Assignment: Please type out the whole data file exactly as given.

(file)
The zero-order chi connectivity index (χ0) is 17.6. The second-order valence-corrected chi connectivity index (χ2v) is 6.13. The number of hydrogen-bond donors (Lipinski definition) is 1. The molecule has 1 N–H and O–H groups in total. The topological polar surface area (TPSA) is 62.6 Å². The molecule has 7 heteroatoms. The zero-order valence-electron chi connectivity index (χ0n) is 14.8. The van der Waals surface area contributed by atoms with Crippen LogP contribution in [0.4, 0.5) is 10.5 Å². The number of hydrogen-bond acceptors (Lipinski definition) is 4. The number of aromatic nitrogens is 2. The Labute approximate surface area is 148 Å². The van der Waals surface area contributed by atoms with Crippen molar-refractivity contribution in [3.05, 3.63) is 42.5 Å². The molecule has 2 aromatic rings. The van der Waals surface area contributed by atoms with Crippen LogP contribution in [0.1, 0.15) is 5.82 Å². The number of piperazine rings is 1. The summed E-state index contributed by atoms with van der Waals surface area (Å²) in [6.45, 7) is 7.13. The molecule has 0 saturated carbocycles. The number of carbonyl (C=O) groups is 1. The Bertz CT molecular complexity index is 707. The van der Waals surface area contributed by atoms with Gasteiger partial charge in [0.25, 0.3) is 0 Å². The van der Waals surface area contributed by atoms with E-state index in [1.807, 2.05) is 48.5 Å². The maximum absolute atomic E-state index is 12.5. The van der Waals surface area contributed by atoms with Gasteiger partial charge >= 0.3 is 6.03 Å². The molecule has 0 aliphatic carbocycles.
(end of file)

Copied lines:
The zero-order chi connectivity index (χ0) is 17.6. The second-order valence-corrected chi connectivity index (χ2v) is 6.13. The number of hydrogen-bond donors (Lipinski definition) is 1. The molecule has 1 N–H and O–H groups in total. The topological polar surface area (TPSA) is 62.6 Å². The molecule has 7 heteroatoms. The zero-order valence-electron chi connectivity index (χ0n) is 14.8. The van der Waals surface area contributed by atoms with Crippen LogP contribution in [0.4, 0.5) is 10.5 Å². The number of hydrogen-bond acceptors (Lipinski definition) is 4. The number of aromatic nitrogens is 2. The Labute approximate surface area is 148 Å². The van der Waals surface area contributed by atoms with Crippen molar-refractivity contribution in [3.05, 3.63) is 42.5 Å². The molecule has 2 aromatic rings. The van der Waals surface area contributed by atoms with Crippen LogP contribution in [0.1, 0.15) is 5.82 Å². The number of piperazine rings is 1. The summed E-state index contributed by atoms with van der Waals surface area (Å²) in [6.45, 7) is 7.13. The molecule has 0 saturated carbocycles. The number of carbonyl (C=O) groups is 1. The Bertz CT molecular complexity index is 707. The van der Waals surface area contributed by atoms with Gasteiger partial charge in [0.25, 0.3) is 0 Å². The van der Waals surface area contributed by atoms with E-state index in [1.807, 2.05) is 48.5 Å². The maximum absolute atomic E-state index is 12.5. The van der Waals surface area contributed by atoms with Gasteiger partial charge >= 0.3 is 6.03 Å². The molecule has 0 aliphatic carbocycles.